You may feel a need to fertilize your newly planted blueberries. Don’t do it. They don’t need fertilizer after you plant them, and never put fertilizer in the planting hole. You can give them a little bit (1/4 pound) of 10-10-10 fertilizer after you see a second round of new growth. That’s a sign that the root system has settled into its new home. You can do that again the next year at the same time. Starting in the third year, you can boost the fertilizer dose to a half pound per plant and deliver half at the end of March and half at the end of May.
Plan for Pruning
Pruning is essential if you want your blueberry plants to be healthy, produce quality fruit, and look good. During the first two years, you should remove the fruit buds; they’re fatter and rounder than leaf buds, about 6 to 10 inches from the ground. For the first three or four years, cut off dead and crooked canes, and trim off weak shoots. Keep in mind that it’s essential that the center of the plant gets sunlight.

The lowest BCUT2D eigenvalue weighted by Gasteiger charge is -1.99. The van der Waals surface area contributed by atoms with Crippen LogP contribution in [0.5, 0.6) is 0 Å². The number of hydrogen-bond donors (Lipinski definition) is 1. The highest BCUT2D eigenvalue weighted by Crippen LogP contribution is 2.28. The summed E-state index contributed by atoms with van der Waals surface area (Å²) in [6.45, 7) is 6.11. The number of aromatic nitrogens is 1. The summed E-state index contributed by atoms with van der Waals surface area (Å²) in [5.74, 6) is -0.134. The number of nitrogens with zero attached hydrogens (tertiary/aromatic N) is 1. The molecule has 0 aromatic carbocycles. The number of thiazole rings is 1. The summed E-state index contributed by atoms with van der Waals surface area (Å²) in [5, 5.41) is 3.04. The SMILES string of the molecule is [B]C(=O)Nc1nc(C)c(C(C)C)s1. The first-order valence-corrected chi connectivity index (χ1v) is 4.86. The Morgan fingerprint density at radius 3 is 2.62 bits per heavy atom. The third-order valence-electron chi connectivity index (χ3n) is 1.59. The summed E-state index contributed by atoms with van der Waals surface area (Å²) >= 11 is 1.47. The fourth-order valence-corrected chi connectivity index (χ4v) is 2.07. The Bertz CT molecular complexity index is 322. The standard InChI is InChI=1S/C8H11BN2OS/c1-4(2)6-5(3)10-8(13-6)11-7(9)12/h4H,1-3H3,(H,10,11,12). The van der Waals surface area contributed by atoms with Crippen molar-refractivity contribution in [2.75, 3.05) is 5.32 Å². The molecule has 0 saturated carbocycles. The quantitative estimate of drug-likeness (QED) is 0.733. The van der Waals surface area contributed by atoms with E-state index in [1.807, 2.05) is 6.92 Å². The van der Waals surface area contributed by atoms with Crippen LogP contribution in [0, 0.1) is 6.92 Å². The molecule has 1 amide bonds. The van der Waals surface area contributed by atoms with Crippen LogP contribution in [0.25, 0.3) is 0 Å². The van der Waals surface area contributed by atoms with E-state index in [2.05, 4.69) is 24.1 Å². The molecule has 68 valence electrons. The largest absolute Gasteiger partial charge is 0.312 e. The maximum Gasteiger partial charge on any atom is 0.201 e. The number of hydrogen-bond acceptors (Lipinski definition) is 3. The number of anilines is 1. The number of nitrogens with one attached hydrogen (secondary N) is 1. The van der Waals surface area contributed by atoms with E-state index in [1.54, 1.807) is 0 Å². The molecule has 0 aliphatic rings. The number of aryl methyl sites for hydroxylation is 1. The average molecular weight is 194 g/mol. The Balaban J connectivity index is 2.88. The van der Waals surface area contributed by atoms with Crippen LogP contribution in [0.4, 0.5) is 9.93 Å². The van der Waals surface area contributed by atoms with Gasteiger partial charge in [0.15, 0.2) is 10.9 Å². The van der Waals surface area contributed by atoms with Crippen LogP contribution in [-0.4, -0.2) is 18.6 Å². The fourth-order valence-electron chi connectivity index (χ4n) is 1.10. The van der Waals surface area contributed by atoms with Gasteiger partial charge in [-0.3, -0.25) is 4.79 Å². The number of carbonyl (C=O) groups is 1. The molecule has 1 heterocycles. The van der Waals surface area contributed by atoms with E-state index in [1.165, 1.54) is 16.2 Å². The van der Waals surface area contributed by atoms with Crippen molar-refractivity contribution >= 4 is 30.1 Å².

Once your plants are five or six years old, you’ll need to start removing some of the canes at ground level. Find the oldest cane (it will probably also be the largest) and remove it. The rule of thumb here is that you never want to have any canes on your plant that are older than six years. The older the cane, the less productive and more susceptible to disease it’s likely to be.
How do you fertilize your blueberry plants? Have you ever accidentally over-fertilized? What about pruning your blueberry plants? Please share your best tips for fertilizing and pruning your blueberries.